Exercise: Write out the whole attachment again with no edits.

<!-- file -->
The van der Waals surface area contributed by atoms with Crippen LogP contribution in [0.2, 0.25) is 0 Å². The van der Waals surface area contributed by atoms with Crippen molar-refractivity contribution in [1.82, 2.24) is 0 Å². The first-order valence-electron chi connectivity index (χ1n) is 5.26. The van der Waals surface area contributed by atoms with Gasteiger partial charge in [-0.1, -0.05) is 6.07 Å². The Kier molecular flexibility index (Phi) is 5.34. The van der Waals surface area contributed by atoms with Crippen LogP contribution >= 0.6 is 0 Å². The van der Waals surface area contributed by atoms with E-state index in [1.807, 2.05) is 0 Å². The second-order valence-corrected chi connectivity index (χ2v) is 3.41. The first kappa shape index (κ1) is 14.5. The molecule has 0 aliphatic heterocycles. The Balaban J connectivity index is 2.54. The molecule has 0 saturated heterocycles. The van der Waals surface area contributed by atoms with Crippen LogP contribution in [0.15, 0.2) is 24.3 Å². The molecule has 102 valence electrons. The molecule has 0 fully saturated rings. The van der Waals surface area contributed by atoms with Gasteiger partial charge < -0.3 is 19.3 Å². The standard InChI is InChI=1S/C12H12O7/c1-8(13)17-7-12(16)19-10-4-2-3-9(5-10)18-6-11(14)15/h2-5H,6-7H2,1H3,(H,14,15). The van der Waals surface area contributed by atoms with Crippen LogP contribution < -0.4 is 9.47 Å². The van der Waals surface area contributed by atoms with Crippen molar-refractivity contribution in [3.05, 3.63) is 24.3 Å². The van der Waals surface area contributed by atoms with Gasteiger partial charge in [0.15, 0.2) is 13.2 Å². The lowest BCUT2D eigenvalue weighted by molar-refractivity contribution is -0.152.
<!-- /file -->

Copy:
The van der Waals surface area contributed by atoms with Crippen LogP contribution in [0.2, 0.25) is 0 Å². The van der Waals surface area contributed by atoms with Crippen molar-refractivity contribution in [1.82, 2.24) is 0 Å². The first-order valence-electron chi connectivity index (χ1n) is 5.26. The van der Waals surface area contributed by atoms with Gasteiger partial charge in [-0.1, -0.05) is 6.07 Å². The Kier molecular flexibility index (Phi) is 5.34. The van der Waals surface area contributed by atoms with Crippen LogP contribution >= 0.6 is 0 Å². The van der Waals surface area contributed by atoms with E-state index in [1.807, 2.05) is 0 Å². The second-order valence-corrected chi connectivity index (χ2v) is 3.41. The first kappa shape index (κ1) is 14.5. The molecule has 0 aliphatic heterocycles. The Balaban J connectivity index is 2.54. The molecule has 0 saturated heterocycles. The van der Waals surface area contributed by atoms with Crippen LogP contribution in [0.15, 0.2) is 24.3 Å². The molecule has 102 valence electrons. The molecule has 0 fully saturated rings. The van der Waals surface area contributed by atoms with Gasteiger partial charge < -0.3 is 19.3 Å². The standard InChI is InChI=1S/C12H12O7/c1-8(13)17-7-12(16)19-10-4-2-3-9(5-10)18-6-11(14)15/h2-5H,6-7H2,1H3,(H,14,15). The van der Waals surface area contributed by atoms with Crippen LogP contribution < -0.4 is 9.47 Å². The van der Waals surface area contributed by atoms with Crippen molar-refractivity contribution in [3.05, 3.63) is 24.3 Å². The van der Waals surface area contributed by atoms with Gasteiger partial charge in [0.15, 0.2) is 13.2 Å². The lowest BCUT2D eigenvalue weighted by molar-refractivity contribution is -0.152.